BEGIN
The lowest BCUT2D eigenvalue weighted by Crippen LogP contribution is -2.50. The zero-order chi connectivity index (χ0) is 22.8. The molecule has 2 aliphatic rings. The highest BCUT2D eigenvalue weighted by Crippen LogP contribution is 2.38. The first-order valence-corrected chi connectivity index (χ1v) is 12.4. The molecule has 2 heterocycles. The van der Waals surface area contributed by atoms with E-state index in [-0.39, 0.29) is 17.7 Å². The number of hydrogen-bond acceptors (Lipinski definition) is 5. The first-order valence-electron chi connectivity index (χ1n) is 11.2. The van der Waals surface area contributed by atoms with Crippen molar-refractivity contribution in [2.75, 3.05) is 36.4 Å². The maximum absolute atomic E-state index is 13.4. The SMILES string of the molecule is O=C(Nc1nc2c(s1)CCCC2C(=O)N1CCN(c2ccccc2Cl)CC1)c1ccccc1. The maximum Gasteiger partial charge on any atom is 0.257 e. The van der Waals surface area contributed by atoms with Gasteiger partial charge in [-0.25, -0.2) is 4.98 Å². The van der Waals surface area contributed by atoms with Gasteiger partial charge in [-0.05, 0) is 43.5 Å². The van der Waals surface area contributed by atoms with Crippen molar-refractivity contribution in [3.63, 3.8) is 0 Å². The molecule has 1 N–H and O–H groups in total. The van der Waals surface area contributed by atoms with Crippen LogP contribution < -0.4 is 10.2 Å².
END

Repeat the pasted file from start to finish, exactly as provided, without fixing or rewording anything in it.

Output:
The lowest BCUT2D eigenvalue weighted by Crippen LogP contribution is -2.50. The zero-order chi connectivity index (χ0) is 22.8. The molecule has 2 aliphatic rings. The highest BCUT2D eigenvalue weighted by Crippen LogP contribution is 2.38. The first-order valence-corrected chi connectivity index (χ1v) is 12.4. The molecule has 2 heterocycles. The van der Waals surface area contributed by atoms with E-state index in [-0.39, 0.29) is 17.7 Å². The number of hydrogen-bond acceptors (Lipinski definition) is 5. The first-order valence-electron chi connectivity index (χ1n) is 11.2. The van der Waals surface area contributed by atoms with Crippen molar-refractivity contribution in [2.75, 3.05) is 36.4 Å². The maximum absolute atomic E-state index is 13.4. The SMILES string of the molecule is O=C(Nc1nc2c(s1)CCCC2C(=O)N1CCN(c2ccccc2Cl)CC1)c1ccccc1. The maximum Gasteiger partial charge on any atom is 0.257 e. The van der Waals surface area contributed by atoms with Gasteiger partial charge in [-0.25, -0.2) is 4.98 Å². The van der Waals surface area contributed by atoms with Gasteiger partial charge in [-0.05, 0) is 43.5 Å². The van der Waals surface area contributed by atoms with Crippen molar-refractivity contribution in [3.63, 3.8) is 0 Å². The molecule has 1 N–H and O–H groups in total. The van der Waals surface area contributed by atoms with Crippen LogP contribution < -0.4 is 10.2 Å².